assignment 2- Advanced Programming


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Aim: This assignment is to familiarise you with the use of classes in your programs. On completion you should know how to: • Write programs with class objects. • Implement programs incrementally to minimise debugging. • Design class objects for software applications.
Requirements: This assignment involves the implementation of a simple class to hold sets of playing cards. This structure can be used in any card games requiring decks of cards or hands of cards. A standard deck of cards is represented by the numbers 0 to 51. Thus the contents of the class will be a (dynamic) array of integers with values in that range. These integers will represent the usual 52 cards, starting from the 2 of spades (denoted 2S) followed by 3,…,10 (denoted as XS), followed by J(ack), Q(ueen), K(ing) and A(ce). Then will follow the clubs, diamonds and hearts. To facilitate the output of a card, the file CardSet.cpp contains a function PrintCard(int) which will print one card. This file will also hold the implementation of the class CardSet whose interface file is provided as CardSet.h. The contents of this class:
class CardSet { public: CardSet(); CardSet(int); ~CardSet(); int Size() const; bool IsEmpty() const; void Shuffle(); int Deal(); void Deal(int,CardSet&,CardSet&); void Deal(int,CardSet&,CardSet&,CardSet&,CardSet&); void AddCard(int); void MergeShuffle(CardSet&); void Print() const; private: int* Card; int nCards; };
A driver program in main.cpp has also been provided for testing the class Cardset. Before commencing any work familiarise yourself with these files and the task performed by each class function described below. All work is to be done in CardSet.cpp and CardSet.h. Do not alter main.cpp.
Implementation: The task for this assignment is to add the implementations of the member functions to the file CardSet.cpp. Here is a description of the required member functions:
(i) CardSet(); This is the (default) constructor. It should set up a set of 0 cards. (0.5 marks)
(ii) CardSet(int); This is the initialising constructor. It should set up a set of cards, where the number of cards is the argument passed. The array Card should be filled with cards starting from 0, up to the number of cards needed, but never exceeding the number 51. For example if a set of 104 cards is requested, the array would contain 0 to 51 twice. (1 mark)
(iii) ~CardSet(); The destructor should clean up any dynamic memory used. (0.5 marks)
(iv) int Size() const; This accessor function should return the value of nCards. (0.5 marks)
(v) bool IsEmpty() const; This function should return true if there are no cards in this set. (0.5 marks)
(vi) void Shuffle(); This function rearranges the cards in the set in a random manner. There are many ways of doing this. The simplest method follows this algorithm:
FOR each card i in the set SET j to be a random number on range 0 to number of cards -1 IF i is not equal to j THEN exchange card i and card j
You should use the cstdlib library function rand() to generate the random integers needed. (1 mark)
(vii) int Deal(); This function should return the value of the first card in the set, located in the 0th element of the array. The function should then create fresh memory, transfer the rest of the set to this new memory, and then delete the old memory. That is, this class never has any vacant space in it. The array is always the same size as the number of actual cards it holds. If the set is empty, this function should print an error message and terminate the program. (1 mark)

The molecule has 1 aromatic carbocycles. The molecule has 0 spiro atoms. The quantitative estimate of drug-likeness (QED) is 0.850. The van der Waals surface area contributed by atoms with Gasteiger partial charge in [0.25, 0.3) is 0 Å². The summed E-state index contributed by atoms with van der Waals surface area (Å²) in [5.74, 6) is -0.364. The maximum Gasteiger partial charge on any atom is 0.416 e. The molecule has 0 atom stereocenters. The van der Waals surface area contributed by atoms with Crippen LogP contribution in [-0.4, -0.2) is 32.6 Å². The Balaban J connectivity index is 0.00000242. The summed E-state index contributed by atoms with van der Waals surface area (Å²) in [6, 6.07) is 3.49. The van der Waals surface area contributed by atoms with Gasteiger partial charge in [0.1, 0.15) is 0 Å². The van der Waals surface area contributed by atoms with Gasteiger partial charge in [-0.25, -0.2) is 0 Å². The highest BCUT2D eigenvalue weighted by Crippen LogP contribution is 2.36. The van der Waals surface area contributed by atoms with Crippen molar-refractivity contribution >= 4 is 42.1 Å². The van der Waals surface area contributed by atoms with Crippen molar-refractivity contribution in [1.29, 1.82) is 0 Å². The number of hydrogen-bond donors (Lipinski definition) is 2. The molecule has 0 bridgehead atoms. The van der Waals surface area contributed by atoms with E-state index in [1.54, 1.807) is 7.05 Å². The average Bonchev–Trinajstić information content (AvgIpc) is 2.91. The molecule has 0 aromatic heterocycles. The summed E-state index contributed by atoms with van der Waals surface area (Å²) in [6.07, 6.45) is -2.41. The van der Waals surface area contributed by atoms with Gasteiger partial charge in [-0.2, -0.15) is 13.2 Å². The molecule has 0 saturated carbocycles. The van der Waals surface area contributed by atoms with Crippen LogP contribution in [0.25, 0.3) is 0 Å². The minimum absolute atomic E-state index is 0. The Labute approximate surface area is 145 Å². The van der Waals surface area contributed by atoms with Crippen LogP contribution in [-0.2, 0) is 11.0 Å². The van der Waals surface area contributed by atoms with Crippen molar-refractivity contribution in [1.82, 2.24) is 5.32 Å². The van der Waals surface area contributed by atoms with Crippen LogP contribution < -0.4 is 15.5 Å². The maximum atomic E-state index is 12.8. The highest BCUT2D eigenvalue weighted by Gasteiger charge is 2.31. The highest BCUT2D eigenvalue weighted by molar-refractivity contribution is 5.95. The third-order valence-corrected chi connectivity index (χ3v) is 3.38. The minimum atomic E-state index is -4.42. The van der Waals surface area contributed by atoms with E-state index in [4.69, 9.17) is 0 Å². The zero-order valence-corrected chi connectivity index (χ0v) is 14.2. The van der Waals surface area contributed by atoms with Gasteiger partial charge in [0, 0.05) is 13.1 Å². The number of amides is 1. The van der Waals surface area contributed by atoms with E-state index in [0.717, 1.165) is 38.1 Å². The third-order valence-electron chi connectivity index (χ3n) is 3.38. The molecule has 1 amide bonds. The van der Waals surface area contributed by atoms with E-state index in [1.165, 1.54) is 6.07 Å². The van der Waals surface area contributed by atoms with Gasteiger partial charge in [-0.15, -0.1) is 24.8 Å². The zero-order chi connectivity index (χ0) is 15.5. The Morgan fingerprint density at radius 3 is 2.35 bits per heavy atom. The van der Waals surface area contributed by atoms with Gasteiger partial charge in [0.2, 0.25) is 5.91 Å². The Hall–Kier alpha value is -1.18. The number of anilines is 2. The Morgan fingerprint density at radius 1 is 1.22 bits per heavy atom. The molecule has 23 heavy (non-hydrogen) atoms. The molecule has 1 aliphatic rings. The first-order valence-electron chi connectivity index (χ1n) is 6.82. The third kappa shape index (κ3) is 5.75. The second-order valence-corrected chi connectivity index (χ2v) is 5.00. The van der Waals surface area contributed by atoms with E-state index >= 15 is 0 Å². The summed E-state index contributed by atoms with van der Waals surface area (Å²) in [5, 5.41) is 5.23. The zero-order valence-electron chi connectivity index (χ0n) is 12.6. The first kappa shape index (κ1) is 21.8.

(viii) void Deal(int,CardSet&,CardSet&); This function deals two hands into the two CardSet arguments passed. The number of cards to be placed into each hand is the first argument. The cards should be removed from the current set one at a time, placing the cards into alternate hands. For example. if the current set held 2S, 3S, 4S, 5S, 6S, 7S (the integers 0 to 5) and we had to deal 3 cards, then the two hands would get 2S, 4S, 6S (integers 0, 2, 4) and 3S, 5S, 7S (1, 3, 5) respectively. The two hands may already have cards in them, and the additional cards will require new memory. Do not create new memory more often than is required. Remember that the current set has to be reduced in size as well. If there aren’t enough cards in the current set to perform the deal, print an error message and terminate. (1 mark)
(ix) void Deal(int,CardSet&,CardSet&,CardSet&,CardSet&); Same as above but for four hands. (1 marks)
(x) void AddCard(int); Function to add a card to the current hand. (1 marks)
(xi) void MergeShuffle(CardSet&); This function takes the current set and the set provided as an argument and makes the current set contain all the cards from the two sets, with cards alternating from each set as far as possible. After this function the argument set will be empty. (1 mark)
(xii) void Print() const; This accessor function, uses PrintCard to print the contents of the set, five cards to a line. (1 mark)
Commence this assignment by providing stubs for all the above functions so that the program will compile. Keep compiling the program regularly even if this requires parts of the code to commented out. the order in
which the functions are implemented is left entirely up to you. However, this should be done to facilitate incremental development and testing of the program and not necessarily in the order given above.
Demo (2 marks): During your week-6 lab class you should demo Test 1 in the main() function. This will require completion of the constructors, destructor, Size() and Print() functions in ass2.cpp. Do not alter the code in main.cpp.

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